Since its launch, Bitcoin has been hard to describe. Is it a currency? An investment? Some completely new? This made it difficult to figure out the tax laws for the cryptocurrency. This year though the IRS stepped in and gave an official ruling for the tax laws on bitcoins. To help you prepared for your tax return, here are the answers to the top tax questions on Bitcoin.
Since Bitcoins come from a decentralized system and not a government, they ran outside of government regulations for years. As a result, people began to believe that maybe Bitcoins would be able to exist outside of government rules like taxation.
While this may have been the dream of Bitcoin, in reality anything that earns money eventually gets taxed. Now that Bitcoins have become valuable and more mainstream, the IRS is stepping in and wants to collect its share.
The IRS has ruled that Bitcoins are a capital asset, not a currency. In other words, Bitcoins are more like shares of stock than like dollars or Euros. This is a bit disappointing for the tax treatment of Bitcoins because this means that the gains are taxable. If you have Euros and they go up in value against the dollar, you wouldn’t owe any gains on the appreciation when you convert the Euros to dollars. Investors were hoping the IRS would keep the same rules for Bitcoins but they didn’t by classifying Bitcoins as a capital asset.
When you sell Bitcoins for a gain, your gains are taxable. So if you bought a Bitcoin for $300 and sold for $600, you would owe taxes on your $300 profit. You’d get your initial investment back tax-free. Also, you only owe taxes when you sell your Bitcoins. As long as you keep your investment in the cryptocurrency, you don’t need to report anything to the IRS even as the value goes up and down.
The taxes on Bitcoins follow capital gain rules. If you sell a Bitcoin after holding it for less than a year, the tax rate on the gain will be your personal income tax rate. However, if you sell a Bitcoin after holding it for over a year, the gain will be taxed at the lower long-term capital gain rate of 15 percent.
One of the upsides of the IRS tax ruling is that investors will get a tax benefit when the lose money on Bitcoins. When you sell Bitcoins for a loss, you can deduct the loss against your other investment gains. If you have more in investment losses for the year than you do in investment gains, you’ll be able to deduct up to $3,000 in losses against your other income. Any excess losses can be carried forward to reduce your taxes in the future.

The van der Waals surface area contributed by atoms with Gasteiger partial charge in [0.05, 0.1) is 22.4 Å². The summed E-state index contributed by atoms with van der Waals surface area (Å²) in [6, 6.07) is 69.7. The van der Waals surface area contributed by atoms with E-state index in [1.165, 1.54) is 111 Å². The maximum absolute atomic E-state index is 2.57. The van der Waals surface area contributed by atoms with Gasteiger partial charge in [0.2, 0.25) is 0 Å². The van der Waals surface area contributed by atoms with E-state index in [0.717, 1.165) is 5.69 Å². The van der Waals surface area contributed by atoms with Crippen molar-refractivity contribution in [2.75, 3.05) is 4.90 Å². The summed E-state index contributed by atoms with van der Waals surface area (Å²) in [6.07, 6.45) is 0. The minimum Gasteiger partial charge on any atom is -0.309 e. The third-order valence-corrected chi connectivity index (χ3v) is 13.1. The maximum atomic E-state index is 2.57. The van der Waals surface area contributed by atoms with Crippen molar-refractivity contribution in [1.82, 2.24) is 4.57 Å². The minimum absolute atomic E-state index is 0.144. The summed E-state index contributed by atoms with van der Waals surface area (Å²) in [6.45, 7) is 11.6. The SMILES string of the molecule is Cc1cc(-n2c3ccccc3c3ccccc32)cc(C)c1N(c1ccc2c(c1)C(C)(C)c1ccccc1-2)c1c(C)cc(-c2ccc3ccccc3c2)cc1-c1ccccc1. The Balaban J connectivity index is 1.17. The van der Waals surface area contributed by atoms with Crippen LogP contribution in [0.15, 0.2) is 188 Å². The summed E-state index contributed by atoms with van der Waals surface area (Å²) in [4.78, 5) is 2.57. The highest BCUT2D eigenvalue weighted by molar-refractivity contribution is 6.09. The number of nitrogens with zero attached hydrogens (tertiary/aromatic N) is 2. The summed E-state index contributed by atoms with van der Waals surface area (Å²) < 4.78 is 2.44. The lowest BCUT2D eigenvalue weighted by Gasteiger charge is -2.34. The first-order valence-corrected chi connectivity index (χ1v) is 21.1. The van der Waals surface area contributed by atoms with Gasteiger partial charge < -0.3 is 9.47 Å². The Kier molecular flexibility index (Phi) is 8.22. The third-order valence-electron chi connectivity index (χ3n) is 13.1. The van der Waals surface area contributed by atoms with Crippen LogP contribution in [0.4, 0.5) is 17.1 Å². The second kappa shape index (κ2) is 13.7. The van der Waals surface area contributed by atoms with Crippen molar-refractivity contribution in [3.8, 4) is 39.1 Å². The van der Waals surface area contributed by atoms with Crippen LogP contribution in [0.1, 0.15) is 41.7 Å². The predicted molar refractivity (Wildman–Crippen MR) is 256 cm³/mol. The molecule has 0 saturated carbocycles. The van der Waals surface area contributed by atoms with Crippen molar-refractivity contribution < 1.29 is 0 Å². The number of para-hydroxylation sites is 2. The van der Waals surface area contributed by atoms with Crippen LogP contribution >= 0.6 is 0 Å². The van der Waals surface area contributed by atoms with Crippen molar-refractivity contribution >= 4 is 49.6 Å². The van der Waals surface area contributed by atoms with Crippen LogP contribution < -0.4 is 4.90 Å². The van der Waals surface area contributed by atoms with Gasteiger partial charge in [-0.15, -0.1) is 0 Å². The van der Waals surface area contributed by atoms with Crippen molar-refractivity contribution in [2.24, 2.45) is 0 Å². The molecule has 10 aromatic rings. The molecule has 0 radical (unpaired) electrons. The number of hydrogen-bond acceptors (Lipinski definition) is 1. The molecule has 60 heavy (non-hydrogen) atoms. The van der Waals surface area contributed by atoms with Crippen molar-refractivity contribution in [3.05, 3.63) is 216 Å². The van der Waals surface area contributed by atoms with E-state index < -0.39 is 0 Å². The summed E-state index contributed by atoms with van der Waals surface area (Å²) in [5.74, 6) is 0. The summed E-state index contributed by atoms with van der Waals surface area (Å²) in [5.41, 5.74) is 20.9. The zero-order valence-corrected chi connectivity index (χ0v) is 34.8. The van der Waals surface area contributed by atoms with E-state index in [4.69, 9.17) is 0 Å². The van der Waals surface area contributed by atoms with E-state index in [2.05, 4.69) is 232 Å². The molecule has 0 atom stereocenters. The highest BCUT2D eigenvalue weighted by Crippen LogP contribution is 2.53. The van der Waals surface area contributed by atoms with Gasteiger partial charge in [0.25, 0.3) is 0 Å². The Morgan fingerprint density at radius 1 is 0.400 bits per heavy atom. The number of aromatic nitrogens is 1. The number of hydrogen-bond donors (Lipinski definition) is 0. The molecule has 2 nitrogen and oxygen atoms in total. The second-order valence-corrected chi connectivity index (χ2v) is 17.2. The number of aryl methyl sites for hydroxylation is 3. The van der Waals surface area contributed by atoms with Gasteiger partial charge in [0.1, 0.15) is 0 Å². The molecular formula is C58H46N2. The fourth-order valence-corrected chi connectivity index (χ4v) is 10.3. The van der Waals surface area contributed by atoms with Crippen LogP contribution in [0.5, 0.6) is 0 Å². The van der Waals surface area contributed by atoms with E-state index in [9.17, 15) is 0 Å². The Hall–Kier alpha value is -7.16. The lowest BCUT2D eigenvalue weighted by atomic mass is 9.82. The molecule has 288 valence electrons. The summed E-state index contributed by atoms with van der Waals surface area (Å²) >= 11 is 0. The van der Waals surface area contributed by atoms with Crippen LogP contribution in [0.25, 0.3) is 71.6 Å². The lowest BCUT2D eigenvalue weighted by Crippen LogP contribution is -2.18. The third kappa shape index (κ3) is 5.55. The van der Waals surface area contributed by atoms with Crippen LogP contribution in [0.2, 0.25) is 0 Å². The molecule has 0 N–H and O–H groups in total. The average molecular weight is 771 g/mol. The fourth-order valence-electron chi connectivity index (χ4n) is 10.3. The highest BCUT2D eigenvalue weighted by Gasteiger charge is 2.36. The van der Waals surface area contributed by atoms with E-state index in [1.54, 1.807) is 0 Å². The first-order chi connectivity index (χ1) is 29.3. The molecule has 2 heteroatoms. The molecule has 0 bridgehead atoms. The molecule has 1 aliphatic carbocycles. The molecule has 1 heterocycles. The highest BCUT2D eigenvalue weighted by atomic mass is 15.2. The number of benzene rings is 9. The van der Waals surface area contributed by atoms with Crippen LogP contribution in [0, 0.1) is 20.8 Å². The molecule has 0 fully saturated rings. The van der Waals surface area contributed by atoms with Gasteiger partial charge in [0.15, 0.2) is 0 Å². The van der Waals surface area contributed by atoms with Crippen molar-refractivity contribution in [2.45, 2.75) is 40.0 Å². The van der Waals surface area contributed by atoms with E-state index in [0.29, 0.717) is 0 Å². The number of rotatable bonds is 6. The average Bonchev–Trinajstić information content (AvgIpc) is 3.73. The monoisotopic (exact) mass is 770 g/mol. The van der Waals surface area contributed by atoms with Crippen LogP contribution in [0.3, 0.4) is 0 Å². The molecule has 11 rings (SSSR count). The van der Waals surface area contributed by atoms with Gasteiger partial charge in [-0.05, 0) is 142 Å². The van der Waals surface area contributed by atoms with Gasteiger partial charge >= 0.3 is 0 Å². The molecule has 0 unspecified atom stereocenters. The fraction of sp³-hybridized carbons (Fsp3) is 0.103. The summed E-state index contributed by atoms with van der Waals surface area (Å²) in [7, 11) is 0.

For example, let’s say over one year you sell Bitcoins for a total loss of $7,000 while selling stock for a $3,000 gain. Your Bitcoin losses would wipe out the taxes on your stock gains and would also give you a $3,000 deduction against your work income. You would be able to carry the $1,000 to next year’s tax return to reduce taxes on your future investment income.
As Bitcoin becomes more accepted, some employers have begun paying salaries in Bitcoins instead of dollars. The way this works is that the employer sets a salary in dollars. When a paycheck is due, the employer converts the total dollar amount owed to Bitcoins and gives the employee the coins.
For taxes, a couple things happen. First, the employee’s salary is counted the same as regular income. If someone is making $60,000 a year, it’s taxed the same whether the amount is paid in dollars or bitcoins. After that, the employee’s bitcoins count as an investment. If the employee holds on to the bitcoins and sells them later for a gain, the extra money counts as a taxable gain.
When a person mines income, they use a computer algorithm to generate new Bitcoins. The IRS now considers this a form of income. If you mine $20,000 worth of Bitcoins over the year, that counts as $20,000 extra of gross income just as if you earned extra money at work. After a Bitcoin is mined, it counts as an investment again. If the coins go up in value, the extra money is taxable gains while losses are capital losses.
Even though Bitcoin has been around since 2008, the IRS only announced its tax rules for the cryptocurrency in 2014. As a result, people have been making money for years off of Bitcoin without knowing the proper tax laws or even if there were any tax laws at all.
If you’ve made money in the past off Bitcoin, you so still unfortunately owe tax on that income. You are supposed to file an amended return for any years you made Bitcoin income and submit the unpaid taxes along with your amended return to the IRS. Investors who fail to report their past or future Bitcoin income could be hit with extra tax penalties or even charged with fraud.
Not entirely. While Bitcoins can’t evade taxes, they still do bypass many regulations that hamper regular currencies. Transactions with Bitcoins will still avoid bank fees and can be much faster than regular purchases, especially when the two parties are in different countries. Bitcoins also avoid the paper trail left by regular transactions which can come in handy for people who want to keep their privacy. Even without tax-free status, Bitcoins still offer value in the digital World.
Bitcoin looks like it’s here to stay as even the IRS is getting on-board. Make sure to keep these tax rules in mind so you stay ahead of the law with your Bitcoin investing.